About Beets

Did you know the ancient Romans were one of the first civilizations to cultivate beets to use their roots as food? Before then, people exclusively ate the beet greens, and not the roots. Beets are a part of the chenopod family, along with spinach and swiss chard. Although typically a beautiful reddish-purple hue, beets also come in varieties that feature white, golden/yellow or even striped roots. Raw beet roots have a crunchy texture that turns soft and buttery when they are cooked. Beet leaves have a lively, bitter taste similar to chard.

How do you know when they are ready to harvest? 
Similar to radishes or carrots, you will notice that the greens are several inches tall and that is a sign that your beets are getting close to harvest. You can gently brush back the soil around the root to see how wide it is. Roots can be harvested when they reach an inch in diameter, but they remain tender until they measure 3 or 4 inches. Many people prefer the taste of younger, smaller beets as they are sweeter and softer. Choose small or medium-sized beets whose roots are firm, smooth-skinned and deep in color. If you prefer baby greens, the greens can be picked and used in salads when they are just an inch or two high.

How do you store them?
Cut off the tops and store the greens separate from the roots. Leaving the greens on root vegetables draws excess moisture from the root, causing them to lose flavor and firmness. Make sure to leave an inch or two of the stems intact, though, to keep them from bleeding. Wrap the greens in a damp paper towel in an open plastic bag (save your produce bags from the grocery store- they work great!), and store the roots loosely in the crisper drawer of the fridge. Beets should last about a week stored this way, unwashed.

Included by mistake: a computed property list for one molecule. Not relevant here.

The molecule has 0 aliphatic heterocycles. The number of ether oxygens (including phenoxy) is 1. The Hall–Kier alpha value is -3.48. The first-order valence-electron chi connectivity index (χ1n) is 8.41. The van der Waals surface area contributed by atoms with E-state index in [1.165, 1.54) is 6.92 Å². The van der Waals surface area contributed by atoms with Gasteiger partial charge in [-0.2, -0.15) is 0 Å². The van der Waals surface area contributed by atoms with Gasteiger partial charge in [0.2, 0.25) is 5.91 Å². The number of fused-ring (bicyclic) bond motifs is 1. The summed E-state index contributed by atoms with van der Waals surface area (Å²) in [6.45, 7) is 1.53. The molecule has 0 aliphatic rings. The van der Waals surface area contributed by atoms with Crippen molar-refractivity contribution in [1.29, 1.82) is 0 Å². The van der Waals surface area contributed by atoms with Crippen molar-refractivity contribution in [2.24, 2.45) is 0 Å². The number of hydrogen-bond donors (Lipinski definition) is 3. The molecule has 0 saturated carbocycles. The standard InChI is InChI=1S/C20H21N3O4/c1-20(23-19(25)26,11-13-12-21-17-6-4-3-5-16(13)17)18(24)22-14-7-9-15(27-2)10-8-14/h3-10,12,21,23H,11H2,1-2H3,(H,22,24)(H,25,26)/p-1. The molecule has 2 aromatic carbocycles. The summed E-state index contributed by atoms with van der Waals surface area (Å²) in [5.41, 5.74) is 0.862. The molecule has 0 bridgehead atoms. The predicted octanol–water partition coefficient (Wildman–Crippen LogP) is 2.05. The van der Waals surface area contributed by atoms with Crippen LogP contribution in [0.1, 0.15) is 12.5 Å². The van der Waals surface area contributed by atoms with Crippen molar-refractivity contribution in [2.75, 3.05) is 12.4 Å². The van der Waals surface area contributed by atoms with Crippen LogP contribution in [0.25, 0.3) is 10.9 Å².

How do you cook them?
One thing you need to remember when handling dark red varieties of beets, is that they will stain your hands so make sure to wear gloves. If your hands do become stained during the cleaning and cooking process, don’t fret. Simply rub some lemon juice on them to remove the stain. The same can be done for your cutting board.

Wash beet greens in cold water and cook as you would spinach or swiss chard. Young beet greens can also be eaten raw in salads.

Gently scrub beet roots to remove dirt. Young beets can be eaten with the skin on, since it is still tender. Matured beets will need to be peeled with a vegetable peeler, similar to carrots. The roots can be eaten raw (try grating them into salads), or cooked. About 8% of the beet is sugar, which is a lot for a vegetable, and roasting, grilling, baking, or boiling them brings out their natural sweetness. Their earthiness pairs well with other root vegetables too, such as onions, carrots, potatoes, and celery root. Try roasting your favorite root veggies together in some olive oil, rosemary, lemon juice, salt and pepper for a nice hearty side dish.

If you have an excess of beets, you can preserve them by pickling or freezing. Raw beets do not freeze well since they tend to become soft upon thawing, so you’ll need to cook them first to retain their flavor and texture.


Beets are great to incorporate into your diet as they are low in calories and have many healthful benefits. Did you know that the red color is also used in some food coloring?  One cup of beets contains only 58 calories and 13g of carbohydrates( which is one whole serving of carbohydrates).  Beets are also low in fat, saturated fat and cholesterol. They are a good source of Vitamin C, Iron, Magnesium, Dietary Fiber, Folate and Potassium. Preferably try roasting, shredding, or adding them to your salad to give it a boost of color and nutrition.

– Ariana Ortiz, Swedish Covenant Hospital Dietician


Roasted Beets
Serves 6-8

3# beets, washed, trimmed, and cut into quarters (save greens for another use)
1/3 cup melted butter or olive oil
2 cloves garlic, pressed or chopped
½ tsp. each: rosemary, savory, marjoram, or whatever combination of herbs you like
Salt and pepper to taste

Preheat oven to 350 degrees. In a 9”x13” baking pan, combine beets, butter or oil, garlic, and herbs. Sprinkle with salt and pepper. Bake for 1 hour, stirring occasionally, until tender when pricked with a fork. Remove from oven and serve immediately. This recipe also works well with a mixture of half beets, half new potatoes.

Recipe source: Kirsten Sauer, Just Food